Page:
During The Blockade there was nothing to eat. No light. And no warmth. The people that stayed alive that long had to go every morning at 03:00 to a store and stay in line in the freezing cold (-45ºC/-49.0ºF) for hours in order to obtain an inch-sized piece of bread per person each day (the “bread” was made of clay and paper). Nobody had any money that was of any use; they just had ration tickets to get the so-called ‘bread’. Maya’s mother sold all the good furniture, cloths, books, priceless relics revered as ancient family treasures, for mere pittances. Anything that could bring in some scraps of food, all so she could feed her two remaining children: Maya and Marina.
Maya’s little sister was two years old when The Blockade began, and she cried all the time as she slowly starved. Maya remembered one night very well. Maya had to go every morning across the “ghost city” to get the bread for her family since her mother had to tend to the ever-sick Marina and was herself too sick to walk long distances. Maya was twelve years old when one early morning she went for the bread and was attacked by a desperate man in the dark. She got away, but the glove that held the ration tickets was torn off during the struggle. The already starved family had to go for one whole week without any kind of food at all, until they were issued new ration tickets.
“In such a horrible time, people would eat dogs, cats, rats, even little girls…”

One night, Maya’s mother Ekaterina, died in her bed from hunger. She had been giving all her scarce food to the children for too long. The then thirteen year old Maya and the four year old Marina put their mother’s corpse on a sled in the middle of harsh winter, and dragged her through the famine stricken town to be dropped into the “Body-Hole”, were all those who died in The Blockade were dumped without ceremony. They were–from that moment on–all on their own.

A Soviet version of the Red Cross would go around the city and pick up stray children and pack them into military trucks, Maya and Marina were scooped up by one such truck. The Soviets then took lines of these trucks across the frozen Neva river, through The Blockade, and into public foster homes. However, trucks would often fall through the ice and the children inside would quickly die from exposure. To make the trek more hazardous still, the Nazis were also firing their long-range cannons on the column of ‘Red Cross’ trucks as they attempted to cross. Due to the cadence of their shelling, every odd-count truck was blown away by the missile-fire from across the river as they fled the city. Maya and Marina were in an even count truck.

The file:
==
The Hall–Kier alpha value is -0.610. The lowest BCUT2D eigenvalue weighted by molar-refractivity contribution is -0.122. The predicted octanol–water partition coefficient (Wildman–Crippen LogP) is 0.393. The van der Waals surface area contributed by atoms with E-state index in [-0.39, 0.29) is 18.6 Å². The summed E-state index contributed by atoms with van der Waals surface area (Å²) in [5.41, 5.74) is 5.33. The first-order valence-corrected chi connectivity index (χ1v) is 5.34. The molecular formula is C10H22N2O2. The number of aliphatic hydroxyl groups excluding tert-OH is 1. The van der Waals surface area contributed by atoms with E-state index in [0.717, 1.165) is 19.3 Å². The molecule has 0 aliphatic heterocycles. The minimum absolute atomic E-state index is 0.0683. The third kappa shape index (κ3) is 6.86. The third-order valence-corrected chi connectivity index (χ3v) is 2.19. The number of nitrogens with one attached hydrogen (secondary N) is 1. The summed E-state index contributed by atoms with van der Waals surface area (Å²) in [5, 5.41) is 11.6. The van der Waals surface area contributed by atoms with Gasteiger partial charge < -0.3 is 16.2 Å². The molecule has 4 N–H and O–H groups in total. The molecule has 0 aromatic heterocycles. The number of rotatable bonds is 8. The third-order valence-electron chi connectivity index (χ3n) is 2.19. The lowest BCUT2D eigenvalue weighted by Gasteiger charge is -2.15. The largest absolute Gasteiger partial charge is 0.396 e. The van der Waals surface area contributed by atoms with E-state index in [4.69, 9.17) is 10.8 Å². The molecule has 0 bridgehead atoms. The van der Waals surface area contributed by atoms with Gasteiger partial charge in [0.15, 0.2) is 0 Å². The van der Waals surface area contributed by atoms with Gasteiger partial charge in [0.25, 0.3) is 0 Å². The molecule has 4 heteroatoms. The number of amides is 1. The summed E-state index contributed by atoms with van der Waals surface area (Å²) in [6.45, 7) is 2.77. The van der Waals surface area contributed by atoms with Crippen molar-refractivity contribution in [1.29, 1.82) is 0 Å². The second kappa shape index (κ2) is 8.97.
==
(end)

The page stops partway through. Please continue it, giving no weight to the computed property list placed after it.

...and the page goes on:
While going across the lake, Marina no longer begged for food, but for a big doll she remembered seeing in a store before The Blockade had begun. Maya kept promising that just as soon as they got to safety she would get her one just like it. Halfway across the lake Marina died of hunger in Maya’s arms.

After she escaped the Blockade, Maya stayed in a foster home until she was eighteen years old. There was much fighting and drinking, and Maya endured every single disease and pestilence of that time. Yet still she survived. Afterward, she finished school and went on into medical college. In order to join however, she had to become an official member of the Communist Party. Having no other options, she joined the community that had caused her family so much suffering in order to continue her education. Maya lacked the money to finish however, and instead worked as a hospital nurse to augment her training. Afterward, she took up after her father and became an engineer. She eventually married, though it was not to last. Her husband left Maya and her two daughters PICTURED LEFT, leaving my Grandmother with no options but to take up two extra jobs, including grueling hours iron-working at a factory in order to satisfy the fiery woman’s desire to give her children the very best in cloths, toys, and especially food. In this, she succeeded with extraordinary grace.

Maya is pictured at center, crying at the ceremony

Recently, the modern-day Russian Federation held a ceremony officially recognizing Maya Peterson along with elderly citizens who had survived the events of the Blockade to present day, as Heroes of The Motherland, and even though she no longer resides in Russia, they were given the highest awards possible for civilians of the State. Furthermore, Maya was recognized as true owner of the old family home in St. Petersburg, however she did not wish to return to a place filled with so many painful memories, and instead donated the estate to a historical society.
To this day, Maya lives in the city of Tallinn in the country of Estonia in Europe (former USSR), and thanks to her children, and her own endurance, is not the sole survivor of her noble bloodline. I am very grateful that my Grandmother–the heroine of this story–related the tale to my mother. It would sadden me beyond compare if the valiant story of my Grandmother should ever be lost to time. We are the few who are privileged to know the truth, and I am proud beyond words that my own living Grandmother has made it so.